Aside from medication and therapies, doctors are encouraged to provide another aspect of patient care to their charges: empathy. For many healthcare professionals, an empathic relationship with their patient is often missing. After they get diagnosed and sent for treatment, most patients are then sent on their way. Most meetings are clinical, straightforward and factual. While these types of encounters may seem more productive, there have been cases where an empathic ear helped promote positive outcomes in patients.
Some doctors view being empathic as a detached, professional emotion. A definition of empathy as “the act of correctly acknowledging the emotional state of another without experiencing that state oneself” was proposed by the Society of General Internal Medicine. Though it is true that doctors cannot experience what each of their patients is going through, this definition implies a more intellectual approach to empathy rather than an emotional one.
This detached empathy speaks about simply knowing the emotional state of a patient and not specifically doing anything about it. A doctor might sense anxiety in a patient and thus try to reassure them of their treatment. This method doesn’t always work as there is only a surface understanding of the patient’s emotional needs. Maybe they are anxious, not about the procedure but the maintenance after wards. It may also be that they are afraid of the medical bills. Various patients react differently to hearing diagnoses or courses of treatment.
Why is it important?
There have been recent studies that link a doctor’s empathy with their patients’ positive outcomes. Effectively, they say that a more empathic exchange can improve patient care and enhance treatment.
One of these studies involved a patient’s pain awareness. The study, published in Patient Education and Counseling, showed that patients who received an emphatic response from their doctor exhibited a decrease in pain awareness. The research was done by having 2 groups consult with a doctor before getting an MRI scan and receiving tiny electric shocks. One group was treated to a clinical meeting with their doctor while the other was exposed to a more emphatic exchange. Then, photos of their doctors were given to each patient as they underwent the scans. The group that experienced a more personal connection with their doctor showed less activity in the anterior insula region of their brain – the area responsible for pain awareness.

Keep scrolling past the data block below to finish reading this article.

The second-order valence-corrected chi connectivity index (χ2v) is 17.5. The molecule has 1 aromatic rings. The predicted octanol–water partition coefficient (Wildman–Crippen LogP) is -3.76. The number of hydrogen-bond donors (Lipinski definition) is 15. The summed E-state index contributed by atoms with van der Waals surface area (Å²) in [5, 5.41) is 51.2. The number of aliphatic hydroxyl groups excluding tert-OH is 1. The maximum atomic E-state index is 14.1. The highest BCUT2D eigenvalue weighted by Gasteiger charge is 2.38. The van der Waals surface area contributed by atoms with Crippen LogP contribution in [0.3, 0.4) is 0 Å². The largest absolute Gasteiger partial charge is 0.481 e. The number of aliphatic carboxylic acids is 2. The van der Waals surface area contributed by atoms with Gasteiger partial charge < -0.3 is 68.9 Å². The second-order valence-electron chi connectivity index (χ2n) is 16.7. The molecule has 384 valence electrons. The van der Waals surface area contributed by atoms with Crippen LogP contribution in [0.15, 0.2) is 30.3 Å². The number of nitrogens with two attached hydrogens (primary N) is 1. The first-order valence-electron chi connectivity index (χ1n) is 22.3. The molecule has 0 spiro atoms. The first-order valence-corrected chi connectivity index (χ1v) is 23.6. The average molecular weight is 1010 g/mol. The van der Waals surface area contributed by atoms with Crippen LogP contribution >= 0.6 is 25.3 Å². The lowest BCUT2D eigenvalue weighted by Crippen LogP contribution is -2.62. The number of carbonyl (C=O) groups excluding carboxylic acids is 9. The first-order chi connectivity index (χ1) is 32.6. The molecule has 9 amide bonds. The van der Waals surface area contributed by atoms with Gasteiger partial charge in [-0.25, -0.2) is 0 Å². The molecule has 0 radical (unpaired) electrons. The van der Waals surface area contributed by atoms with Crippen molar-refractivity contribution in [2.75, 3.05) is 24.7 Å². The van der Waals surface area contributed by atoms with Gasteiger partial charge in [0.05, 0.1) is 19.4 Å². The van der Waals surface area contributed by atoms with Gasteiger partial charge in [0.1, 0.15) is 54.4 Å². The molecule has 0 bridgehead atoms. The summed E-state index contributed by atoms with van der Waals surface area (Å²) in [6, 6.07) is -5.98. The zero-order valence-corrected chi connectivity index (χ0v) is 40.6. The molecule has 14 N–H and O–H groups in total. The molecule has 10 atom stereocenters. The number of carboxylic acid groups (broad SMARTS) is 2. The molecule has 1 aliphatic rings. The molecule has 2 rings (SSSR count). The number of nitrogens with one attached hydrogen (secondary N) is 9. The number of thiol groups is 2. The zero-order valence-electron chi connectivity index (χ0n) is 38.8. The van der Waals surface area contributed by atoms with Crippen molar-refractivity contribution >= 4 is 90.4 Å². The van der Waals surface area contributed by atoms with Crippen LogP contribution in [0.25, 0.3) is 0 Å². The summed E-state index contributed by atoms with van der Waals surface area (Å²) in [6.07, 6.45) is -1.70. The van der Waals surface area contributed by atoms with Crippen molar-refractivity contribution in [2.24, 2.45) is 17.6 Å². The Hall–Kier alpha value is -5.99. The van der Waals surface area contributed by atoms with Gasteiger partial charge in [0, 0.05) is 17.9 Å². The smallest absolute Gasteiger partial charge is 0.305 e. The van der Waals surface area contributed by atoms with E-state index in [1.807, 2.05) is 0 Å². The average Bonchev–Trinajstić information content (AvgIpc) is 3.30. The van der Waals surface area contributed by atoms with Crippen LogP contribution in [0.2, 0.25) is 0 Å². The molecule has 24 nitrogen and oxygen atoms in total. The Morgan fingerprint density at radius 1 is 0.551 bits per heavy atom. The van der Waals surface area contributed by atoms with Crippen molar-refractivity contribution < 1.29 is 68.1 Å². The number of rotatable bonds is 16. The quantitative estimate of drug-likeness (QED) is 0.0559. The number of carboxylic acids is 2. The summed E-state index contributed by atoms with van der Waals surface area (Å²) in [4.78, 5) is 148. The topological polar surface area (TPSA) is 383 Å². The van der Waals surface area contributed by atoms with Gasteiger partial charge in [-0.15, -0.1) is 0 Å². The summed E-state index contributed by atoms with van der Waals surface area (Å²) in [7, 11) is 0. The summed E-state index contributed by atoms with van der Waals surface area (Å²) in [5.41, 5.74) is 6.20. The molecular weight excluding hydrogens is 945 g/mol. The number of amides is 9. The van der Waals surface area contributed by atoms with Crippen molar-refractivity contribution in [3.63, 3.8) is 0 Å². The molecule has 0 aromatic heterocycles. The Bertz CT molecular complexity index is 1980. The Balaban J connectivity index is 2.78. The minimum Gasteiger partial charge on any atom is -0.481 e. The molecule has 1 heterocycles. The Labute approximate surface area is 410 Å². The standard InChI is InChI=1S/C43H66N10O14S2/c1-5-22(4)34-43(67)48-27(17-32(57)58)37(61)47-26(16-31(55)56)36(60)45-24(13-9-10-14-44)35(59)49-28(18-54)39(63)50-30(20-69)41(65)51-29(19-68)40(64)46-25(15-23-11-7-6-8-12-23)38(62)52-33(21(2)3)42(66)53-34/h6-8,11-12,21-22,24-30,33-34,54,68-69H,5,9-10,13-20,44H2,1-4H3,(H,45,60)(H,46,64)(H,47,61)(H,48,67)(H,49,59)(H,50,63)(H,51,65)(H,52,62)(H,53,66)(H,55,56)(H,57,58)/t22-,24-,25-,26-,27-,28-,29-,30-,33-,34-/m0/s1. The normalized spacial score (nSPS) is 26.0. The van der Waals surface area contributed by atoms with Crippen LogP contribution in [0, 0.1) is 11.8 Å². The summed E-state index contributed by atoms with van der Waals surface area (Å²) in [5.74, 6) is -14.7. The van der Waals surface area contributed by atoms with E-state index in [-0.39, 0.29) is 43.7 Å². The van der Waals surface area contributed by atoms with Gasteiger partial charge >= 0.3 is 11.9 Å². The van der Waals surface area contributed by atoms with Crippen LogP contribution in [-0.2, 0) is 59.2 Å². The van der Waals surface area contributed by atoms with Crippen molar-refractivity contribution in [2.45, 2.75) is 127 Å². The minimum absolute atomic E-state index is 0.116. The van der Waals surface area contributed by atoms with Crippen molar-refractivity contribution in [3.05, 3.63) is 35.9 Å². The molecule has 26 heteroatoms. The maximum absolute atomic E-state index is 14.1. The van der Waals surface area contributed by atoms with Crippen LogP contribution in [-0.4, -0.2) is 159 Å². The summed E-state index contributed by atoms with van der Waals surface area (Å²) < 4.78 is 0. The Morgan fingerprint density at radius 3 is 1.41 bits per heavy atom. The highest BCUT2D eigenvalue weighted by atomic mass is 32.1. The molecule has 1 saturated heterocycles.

Another research, conducted in Italy and published in the September 2012 issue of Academic Medicine, linked empathy with a decrease in diabetes complications. It was a large-scale study involving almost 21,000 diabetes patients. Again, they were divided into two groups, one that received a more emphatic relationship with their physician and another that did not. A method of measuring positive patient outcome involved looking at the number of patients suffering from acute metabolic complications, a common ailment in diabetic patients that would require hospitalization and is the most likely to be influenced by primary care physicians. It was found that only 29 (out of 7, 224) patients of physicians with higher empathy levels were hospitalized due to the complication compared with 42 (out of 6,434) patients from the other group.
Empathy is a powerful tool in patient care. Physicians who exercise logical thinking alongside emphatic intuition will likely have their diagnoses enhanced. Also, empathy builds a trusting relationship between patients and doctors, something that could increase treatment efficiency and provide better service in the long run.
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Ryan Rivera loves to help his readers attain healthy lifestyle by helping them gain more knowledge about health issues related to stress and anxiety. Check out Ryan Rivera’s calm clinic for more information.